- #1

- 321

- 0

I would like to find the transconductance of such circuit. I am choosing to ignore r_0 for the time being and going with the definition

[tex]G_m = \frac {i_0}{v_i} \bigg |_{v_i = 0}[/tex],

What I did first was notice that [tex]i_0= - g_m v_\pi[/itex]

[tex]v_i[/tex] appears as the top node voltage at [itex]r_\pi[/itex] w.r.t to ground. Then I have a voltage divider and using the impedance reflection rule, I have the relationship [tex]v_\pi = \frac {r_\pi}{r_\pi + (\beta + 1)R_{EA}}v_i[/tex], then [tex]G_m = -\frac {g_m v_\pi r_\pi}{r_\pi + (\beta + 1) R_{EA} } = - \frac {g_m}{1+( \frac{\beta + 1}{r_\pi})R_{EA}}[/tex]

Then I use [tex]r_\pi = \frac {\beta}{g_m}[/tex] and [tex]\beta >> 1[/tex], so [tex]G_m = -\frac {g_m}{1 + g_mR_{EA}}[/tex]. Is this correct?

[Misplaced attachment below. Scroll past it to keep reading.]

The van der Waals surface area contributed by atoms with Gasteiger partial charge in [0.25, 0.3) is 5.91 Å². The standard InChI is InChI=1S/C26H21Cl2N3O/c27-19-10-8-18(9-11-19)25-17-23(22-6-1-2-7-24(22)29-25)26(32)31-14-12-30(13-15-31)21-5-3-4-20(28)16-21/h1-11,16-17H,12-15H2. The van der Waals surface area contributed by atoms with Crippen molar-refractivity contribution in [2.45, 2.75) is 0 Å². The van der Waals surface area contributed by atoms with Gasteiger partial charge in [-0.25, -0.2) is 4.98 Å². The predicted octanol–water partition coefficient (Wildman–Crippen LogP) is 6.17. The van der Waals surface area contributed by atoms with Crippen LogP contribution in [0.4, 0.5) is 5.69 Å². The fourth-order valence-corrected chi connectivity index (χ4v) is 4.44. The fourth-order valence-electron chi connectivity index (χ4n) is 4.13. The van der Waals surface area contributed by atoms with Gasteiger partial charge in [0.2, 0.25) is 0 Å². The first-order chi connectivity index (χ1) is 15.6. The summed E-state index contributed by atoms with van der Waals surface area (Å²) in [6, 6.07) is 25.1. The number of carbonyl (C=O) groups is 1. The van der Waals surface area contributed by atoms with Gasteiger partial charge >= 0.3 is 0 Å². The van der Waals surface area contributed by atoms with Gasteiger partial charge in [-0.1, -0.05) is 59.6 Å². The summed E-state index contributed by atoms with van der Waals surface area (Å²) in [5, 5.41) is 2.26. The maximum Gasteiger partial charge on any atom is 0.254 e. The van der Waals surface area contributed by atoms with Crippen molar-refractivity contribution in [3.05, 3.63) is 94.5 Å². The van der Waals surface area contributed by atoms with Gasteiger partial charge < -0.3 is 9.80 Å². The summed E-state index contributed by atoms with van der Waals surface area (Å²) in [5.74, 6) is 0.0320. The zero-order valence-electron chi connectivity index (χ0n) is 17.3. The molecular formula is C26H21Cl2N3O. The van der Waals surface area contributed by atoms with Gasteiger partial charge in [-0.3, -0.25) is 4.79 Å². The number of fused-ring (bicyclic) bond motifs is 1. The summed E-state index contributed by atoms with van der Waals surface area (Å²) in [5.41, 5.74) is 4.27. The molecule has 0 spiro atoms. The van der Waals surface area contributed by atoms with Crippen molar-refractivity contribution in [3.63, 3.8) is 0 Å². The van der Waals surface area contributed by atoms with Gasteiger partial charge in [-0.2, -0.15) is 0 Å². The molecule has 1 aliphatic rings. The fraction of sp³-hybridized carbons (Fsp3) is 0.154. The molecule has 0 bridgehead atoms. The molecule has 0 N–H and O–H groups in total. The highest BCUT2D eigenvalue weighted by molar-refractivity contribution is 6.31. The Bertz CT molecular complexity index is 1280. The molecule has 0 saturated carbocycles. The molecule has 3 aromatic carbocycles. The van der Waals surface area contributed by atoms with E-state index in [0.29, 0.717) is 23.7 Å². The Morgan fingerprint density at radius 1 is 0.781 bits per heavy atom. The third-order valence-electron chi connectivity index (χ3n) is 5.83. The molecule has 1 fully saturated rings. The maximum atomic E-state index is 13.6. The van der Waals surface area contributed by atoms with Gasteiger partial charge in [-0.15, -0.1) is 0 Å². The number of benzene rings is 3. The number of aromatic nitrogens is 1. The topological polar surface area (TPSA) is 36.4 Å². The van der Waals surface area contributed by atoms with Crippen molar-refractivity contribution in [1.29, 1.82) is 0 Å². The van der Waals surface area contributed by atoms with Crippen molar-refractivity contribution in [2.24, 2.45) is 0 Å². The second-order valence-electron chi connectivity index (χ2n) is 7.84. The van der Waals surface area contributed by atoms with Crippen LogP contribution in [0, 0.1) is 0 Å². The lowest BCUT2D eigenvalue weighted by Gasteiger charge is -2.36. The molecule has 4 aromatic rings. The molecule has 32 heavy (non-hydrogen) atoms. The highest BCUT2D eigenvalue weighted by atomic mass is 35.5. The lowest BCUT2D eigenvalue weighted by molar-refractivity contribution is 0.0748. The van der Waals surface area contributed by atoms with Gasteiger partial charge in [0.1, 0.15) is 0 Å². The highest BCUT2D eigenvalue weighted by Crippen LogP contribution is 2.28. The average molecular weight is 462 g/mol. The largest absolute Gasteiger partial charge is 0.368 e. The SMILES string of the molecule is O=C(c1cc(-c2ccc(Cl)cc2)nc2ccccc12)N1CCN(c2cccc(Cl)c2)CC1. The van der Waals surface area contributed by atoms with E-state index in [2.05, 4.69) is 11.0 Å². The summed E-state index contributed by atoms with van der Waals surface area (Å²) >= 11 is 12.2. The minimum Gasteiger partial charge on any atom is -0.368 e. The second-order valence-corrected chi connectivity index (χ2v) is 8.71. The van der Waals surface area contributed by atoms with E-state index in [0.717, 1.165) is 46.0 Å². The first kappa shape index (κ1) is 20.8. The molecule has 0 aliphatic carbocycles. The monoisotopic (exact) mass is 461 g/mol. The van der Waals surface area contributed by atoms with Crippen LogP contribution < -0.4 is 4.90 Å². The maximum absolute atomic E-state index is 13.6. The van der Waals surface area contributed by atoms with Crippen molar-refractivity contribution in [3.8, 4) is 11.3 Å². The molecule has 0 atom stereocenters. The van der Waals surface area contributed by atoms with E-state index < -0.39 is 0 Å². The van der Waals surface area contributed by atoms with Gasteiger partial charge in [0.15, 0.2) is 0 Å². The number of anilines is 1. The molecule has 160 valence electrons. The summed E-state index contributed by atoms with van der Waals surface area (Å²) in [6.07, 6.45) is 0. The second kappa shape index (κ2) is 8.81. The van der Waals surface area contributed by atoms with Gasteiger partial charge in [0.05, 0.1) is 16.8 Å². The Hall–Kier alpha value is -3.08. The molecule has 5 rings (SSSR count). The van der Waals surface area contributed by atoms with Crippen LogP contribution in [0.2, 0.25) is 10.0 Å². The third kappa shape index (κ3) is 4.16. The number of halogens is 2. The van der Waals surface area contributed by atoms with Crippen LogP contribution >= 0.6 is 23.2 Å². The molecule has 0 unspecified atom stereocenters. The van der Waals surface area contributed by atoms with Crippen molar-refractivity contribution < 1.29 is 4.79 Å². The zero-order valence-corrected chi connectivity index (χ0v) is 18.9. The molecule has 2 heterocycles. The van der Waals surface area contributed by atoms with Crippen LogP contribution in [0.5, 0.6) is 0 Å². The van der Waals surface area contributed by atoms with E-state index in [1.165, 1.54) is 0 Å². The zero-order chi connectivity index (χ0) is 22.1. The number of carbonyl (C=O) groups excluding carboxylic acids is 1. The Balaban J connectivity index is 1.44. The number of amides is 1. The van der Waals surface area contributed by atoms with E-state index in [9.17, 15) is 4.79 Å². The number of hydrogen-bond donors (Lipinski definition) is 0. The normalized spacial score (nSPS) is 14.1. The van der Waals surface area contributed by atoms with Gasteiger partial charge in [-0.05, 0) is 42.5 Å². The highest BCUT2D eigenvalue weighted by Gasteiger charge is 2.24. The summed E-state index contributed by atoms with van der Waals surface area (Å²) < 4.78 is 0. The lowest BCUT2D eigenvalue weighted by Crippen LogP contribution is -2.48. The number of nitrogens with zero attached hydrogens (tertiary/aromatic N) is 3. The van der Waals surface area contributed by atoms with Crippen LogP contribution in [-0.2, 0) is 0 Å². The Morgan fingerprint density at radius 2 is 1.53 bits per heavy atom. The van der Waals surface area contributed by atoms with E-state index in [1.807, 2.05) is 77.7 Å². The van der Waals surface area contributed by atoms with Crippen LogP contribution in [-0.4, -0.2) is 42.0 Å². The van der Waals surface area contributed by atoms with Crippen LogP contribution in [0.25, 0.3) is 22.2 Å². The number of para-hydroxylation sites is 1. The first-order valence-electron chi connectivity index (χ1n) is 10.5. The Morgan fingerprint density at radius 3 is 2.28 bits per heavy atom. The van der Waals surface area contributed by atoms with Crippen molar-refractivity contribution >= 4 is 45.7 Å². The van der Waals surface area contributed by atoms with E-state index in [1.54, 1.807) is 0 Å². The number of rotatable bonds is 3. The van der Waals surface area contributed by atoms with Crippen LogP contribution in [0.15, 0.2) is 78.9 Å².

[tex]G_m = \frac {i_0}{v_i} \bigg |_{v_i = 0}[/tex],

What I did first was notice that [tex]i_0= - g_m v_\pi[/itex]

[tex]v_i[/tex] appears as the top node voltage at [itex]r_\pi[/itex] w.r.t to ground. Then I have a voltage divider and using the impedance reflection rule, I have the relationship [tex]v_\pi = \frac {r_\pi}{r_\pi + (\beta + 1)R_{EA}}v_i[/tex], then [tex]G_m = -\frac {g_m v_\pi r_\pi}{r_\pi + (\beta + 1) R_{EA} } = - \frac {g_m}{1+( \frac{\beta + 1}{r_\pi})R_{EA}}[/tex]

Then I use [tex]r_\pi = \frac {\beta}{g_m}[/tex] and [tex]\beta >> 1[/tex], so [tex]G_m = -\frac {g_m}{1 + g_mR_{EA}}[/tex]. Is this correct?

Last edited: